Friday, March 25, 2016

NL East Preview - Atlanta Braves

The NL East preview plows ahead through the doldrums of the division with the Atlanta Braves:

2015 Record: 67-95
Fangraphs’ 2016 Projection: 68-94
Fangraph’s 2016 playoff odds: 0.3%

It’s hard to talk about the Braves without repeating a lot of the Phillies story as the two teams are expected to duke it out for the bottom of the division amidst massive rebuilding efforts. But the Braves have been on the rebuilding train for a while now while Philadelphia is new to the party. Ever since the new Braves stadium was announced, the front office has set its sights beyond the current season to the 2017/2018 season when they make their move to Cobb County. That rebuild continued this offseason as the Braves made two major moves that moved players from two totally different ends of the spectrum.

In the bigger move, the Braves traded away Shelby Miller to the Diamondbacks for a king’s ransom of prospects. Miller was only a Brave for one season as he was one of the pieces the Braves acquired from trading away Jason Heyward the season prior. Miller was an average-ish starting pitcher for the Cardinals who had flashes of brilliance mixed in with some frustrating moments. The Braves helped Miller tweak his pitch mix a bit and saw the hired gun take off as a result. The team quickly cashed in on that one year of success by flipping Miller to the D’Backs for starting outfielder Ender Inciarte, top pitching prospect Aaron Blair, and recent #1 overall draft pick shortstop Dansby Swanson. It’s an intriguing mix of current talent (Inciarte) and future talent (Swanson and Blair) that should serve the Braves well down the line.

On the other end of the spectrum, the Braves traded away the homegrown defensive wizard Andrelton Simmons to the Angels. In a real test of how much value teams place on defense, the Braves didn’t get back all that much in return for the top defensive shortstop in baseball since he struggled to top a .270 batting average and showed very little power. The Braves will take on Erick Aybar for the year, which will help give them a veteran presence in a clubhouse that doesn’t have many other veteran options, but the real focus of this deal were pitching prospects Sean Newcomb and Chris Ellis. It’s an interesting move by the Braves as Simmons is young and under team control for a long time. He could easily have been the shortstop for the Braves when they return to competitive form in 2018-2020 but the Braves made the calculation that the downside of Simmons’ bat didn’t outweigh the majesty of Simmons glove.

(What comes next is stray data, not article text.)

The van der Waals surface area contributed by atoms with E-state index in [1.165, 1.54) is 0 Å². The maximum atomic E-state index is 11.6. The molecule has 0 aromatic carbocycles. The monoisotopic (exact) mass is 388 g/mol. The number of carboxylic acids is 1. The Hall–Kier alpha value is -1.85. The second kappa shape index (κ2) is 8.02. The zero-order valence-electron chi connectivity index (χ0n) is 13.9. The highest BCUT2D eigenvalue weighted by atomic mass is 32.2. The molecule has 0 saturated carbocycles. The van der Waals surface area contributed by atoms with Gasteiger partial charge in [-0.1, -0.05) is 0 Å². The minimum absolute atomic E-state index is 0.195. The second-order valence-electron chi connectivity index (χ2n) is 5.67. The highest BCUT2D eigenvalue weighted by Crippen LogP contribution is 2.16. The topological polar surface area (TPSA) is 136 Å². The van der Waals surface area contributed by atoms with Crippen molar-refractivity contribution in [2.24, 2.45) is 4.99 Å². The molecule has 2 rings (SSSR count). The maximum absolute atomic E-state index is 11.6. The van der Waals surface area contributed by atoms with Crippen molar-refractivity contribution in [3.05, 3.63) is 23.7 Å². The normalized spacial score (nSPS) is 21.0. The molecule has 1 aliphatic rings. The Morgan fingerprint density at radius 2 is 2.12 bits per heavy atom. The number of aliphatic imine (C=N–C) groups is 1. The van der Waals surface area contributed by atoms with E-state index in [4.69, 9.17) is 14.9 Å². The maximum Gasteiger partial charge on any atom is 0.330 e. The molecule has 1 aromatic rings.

In a smaller move that mostly flew under the radar, the Braves again made good on a buy low veteran in Cameron Maybin, flipping him to the Tigers for pitcher Gabe Speier and former National Ian Krol. It’s a move that may not make a huge impact in the long run but it proves that this front office has the ability to find some diamonds in the rough and capitalize on it.

On the field in 2016, the Braves will have an interesting mix of players you recognize and young guys trying to prove themselves for the first time. Freddie Freeman will continue to be the focal point of the offense. Freeman loves to beat up on the Nationals, but the rest of the year he is a guy who will hit for a solid average but not as much power as teams normally expect from their first basemen. On top of that, Freeman has been struggling with wrist issues for the last couple of seasons and there are questions about his health swirling in Spring Training camp. Outside of Freeman, the previously mentioned Inciarte will be a solid contributor in the outfield and Nick Markakis will still patrol right field and likely play average defense and hit like an average outfielder.